7. #7
    Cyburbian Doitnow!!'s avatar
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    Quote Originally posted by abrowne
    I'm curious as to how much of this is centrally planned - does the state have the power to set expected densities and layout and the like? Can the state, alongside the highway, construct rail transit routes? How much of this is left to develop on its own?
    The highway right of way is acquired for 'public purpose'.

    Most of the land falls within the legal jurisdiction of the existing Urban Development Authority(UDA), thus making the regulations enforceable through this UDA.

    All proposals are worked out by the UDA, which then passes it on to the government which approves it and sends it back for enforcement.

    The State enacts a legislation or a special government order to notify the intent of the project and the land extent to be affected and also the plan itself.

    The Development Act specifies the procedure and there are provisions for public objections and suggestions.

    The UDA takes the help of the state government to keep some of the govt. lands for developing projects on its own or through PPP (Public Private Partnerships)/JVs.
    Rest of the lands/projects are undertaken by the private sector on their own. (around 60-70% of the share for development)
    "I do not fear computers. I fear the lack of them".
    -Isaac Asimov

  8. #8
    Cyburbian abrowne's avatar
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    So is it likely, then, that the highway will be the only major mode of transportation or will Public-Private Partnerships (P3s as we call them) fill in the gap with rail and whatnot? Transportation capacity would be my chief worry in an area this large.

  9. #9
    Cyburbian Doitnow!!'s avatar
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    Quote Originally posted by abrowne
    So is it likely, then, that the highway will be the only major mode of transportation or will Public-Private Partnerships (P3s as we call them) fill in the gap with rail and whatnot? Transportation capacity would be my chief worry in an area this large.
    The intra city highway (as I call it, the government calls it the ring road) is a 8 lane divided carriageway with separate ROW for rail link.
    This rail link will be connected to the proposed North South and East West MRTS corridors

    This ring road will be connected by 29 or so radially outwards high capacity roads(without any rail link). The transportation policy is still road centric although we are now moving towards rail based(MRTS). India is one of the fastest growing 2 wheeler and 4 wheeler markets in the world.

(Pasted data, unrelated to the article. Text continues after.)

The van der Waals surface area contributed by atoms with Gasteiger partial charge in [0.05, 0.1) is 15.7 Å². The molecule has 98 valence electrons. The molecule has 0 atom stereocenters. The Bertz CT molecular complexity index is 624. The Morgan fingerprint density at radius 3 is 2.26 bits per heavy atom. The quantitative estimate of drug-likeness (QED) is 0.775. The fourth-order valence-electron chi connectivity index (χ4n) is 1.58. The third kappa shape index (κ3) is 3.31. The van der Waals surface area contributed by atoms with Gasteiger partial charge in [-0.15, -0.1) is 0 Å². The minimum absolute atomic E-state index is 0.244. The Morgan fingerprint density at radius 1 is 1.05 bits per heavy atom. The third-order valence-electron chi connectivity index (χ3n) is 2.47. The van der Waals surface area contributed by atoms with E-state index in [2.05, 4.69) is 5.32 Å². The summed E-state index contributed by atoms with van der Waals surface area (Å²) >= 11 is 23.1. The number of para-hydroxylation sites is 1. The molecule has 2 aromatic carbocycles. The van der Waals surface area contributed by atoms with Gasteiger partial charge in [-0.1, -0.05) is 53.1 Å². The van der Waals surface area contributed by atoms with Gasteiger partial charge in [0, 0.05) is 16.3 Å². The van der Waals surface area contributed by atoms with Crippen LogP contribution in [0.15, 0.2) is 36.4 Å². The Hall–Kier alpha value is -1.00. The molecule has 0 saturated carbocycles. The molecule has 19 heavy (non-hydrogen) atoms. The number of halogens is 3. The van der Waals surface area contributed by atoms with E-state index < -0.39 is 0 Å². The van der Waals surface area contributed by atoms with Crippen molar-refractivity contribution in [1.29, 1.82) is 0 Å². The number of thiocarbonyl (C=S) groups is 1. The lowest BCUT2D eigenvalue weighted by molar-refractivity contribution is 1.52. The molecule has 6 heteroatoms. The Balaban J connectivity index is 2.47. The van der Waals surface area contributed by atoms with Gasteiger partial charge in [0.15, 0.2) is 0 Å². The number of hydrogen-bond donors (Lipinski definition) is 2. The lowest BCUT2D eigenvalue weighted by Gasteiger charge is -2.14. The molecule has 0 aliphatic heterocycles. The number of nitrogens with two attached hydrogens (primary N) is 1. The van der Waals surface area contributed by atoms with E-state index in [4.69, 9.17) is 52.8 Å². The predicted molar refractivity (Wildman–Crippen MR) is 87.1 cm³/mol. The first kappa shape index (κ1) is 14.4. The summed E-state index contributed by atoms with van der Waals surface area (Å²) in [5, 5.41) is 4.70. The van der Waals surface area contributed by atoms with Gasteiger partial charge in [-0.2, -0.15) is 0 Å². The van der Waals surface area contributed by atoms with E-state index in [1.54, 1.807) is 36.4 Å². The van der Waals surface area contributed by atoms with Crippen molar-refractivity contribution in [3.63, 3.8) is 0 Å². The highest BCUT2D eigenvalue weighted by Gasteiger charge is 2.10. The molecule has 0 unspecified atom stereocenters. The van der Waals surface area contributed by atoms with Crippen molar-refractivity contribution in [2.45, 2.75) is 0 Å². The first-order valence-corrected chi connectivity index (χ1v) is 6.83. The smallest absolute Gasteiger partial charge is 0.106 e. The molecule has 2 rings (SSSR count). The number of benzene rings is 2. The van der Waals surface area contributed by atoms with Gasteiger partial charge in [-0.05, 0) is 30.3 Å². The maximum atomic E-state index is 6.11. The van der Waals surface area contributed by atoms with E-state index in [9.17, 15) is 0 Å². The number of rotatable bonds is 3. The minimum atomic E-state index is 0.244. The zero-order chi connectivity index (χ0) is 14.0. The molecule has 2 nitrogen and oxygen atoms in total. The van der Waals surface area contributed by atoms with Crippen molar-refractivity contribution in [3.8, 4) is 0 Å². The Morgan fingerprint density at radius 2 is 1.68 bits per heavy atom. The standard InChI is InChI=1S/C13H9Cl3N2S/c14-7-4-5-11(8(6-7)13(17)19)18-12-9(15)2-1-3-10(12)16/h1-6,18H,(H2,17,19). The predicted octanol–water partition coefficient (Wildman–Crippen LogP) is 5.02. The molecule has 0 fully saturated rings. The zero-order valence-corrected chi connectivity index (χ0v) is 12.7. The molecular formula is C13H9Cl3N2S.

So the transportation capacity is supposedly taken care.

    The envisaged models for development are:

    1.The Ring Road would either be built by the UDA or given to a private company on BOT or BOOT basis. This will be decided sometime soon. A part of the highway also connects the IT precinct of the city to th upcoming International Airport.

    2. The 29 or so radial roads emanating from the centre of the city and touching the ring road is being taken up as a separate project by the UDA by own funds, state funds as well as central(federal funds) under a special federal scheme.

    2. The land development within affected zone(under the new regulations) will be developed exlcusively by the UDA/State in some cases and in some cases by a JV with a private company. THE UDA/State retain the upper hand this way or around 30% of the land development.

    3. Only in lands already owned by the private sector would incentives be given for the private sector to develop large projects ( integrated townships, IT parks, commercial nodes, residential areas, recreational areas). This kind of development would constitute atleast 60-70% of the total development.

    4. The macro infrastructure will be providede majorly by the UDA/State thorugh abovementioned options/styles and a large part of micro level infrastructure would be provided by the private sector( which falls within the large projects they would do)
    Large projects by he private sector would mean provision of basic physical as well as social infrastructure thus reducing the burden on the government. For encouraging the private sector in doing this incentives are being looked into.


    Right now I am trying to see similar cases around the world and in anycase develop a land use plan, circulation plan and regulations report backed by a strong concept( forward looking)
    The next stage would be getting into the details

    Thanks abrowne. I wish others can chip in too.

    I am looking for more inputs from cyburbia.
    "I do not fear computers. I fear the lack of them".
    -Isaac Asimov

  10. #10
         
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    Of course its not a direct fit, but Copenhagen's "Finger Plan" of the '60s and '70s built up around narrow bands along commuter rail and freeway corridors. Basically, the existing city center formed the palm of the hand, and five "fingers" extended outward along the rail lines.

  11. #11
    Cyburbian Doitnow!!'s avatar
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    thanks abrowne skyfire and chrisg

    I am noting down everything and looking for more.

    Probably would want to start a thread on planning regulations in the Land Use, Zoning and Development Control section in some time.
    "I do not fear computers. I fear the lack of them".
    -Isaac Asimov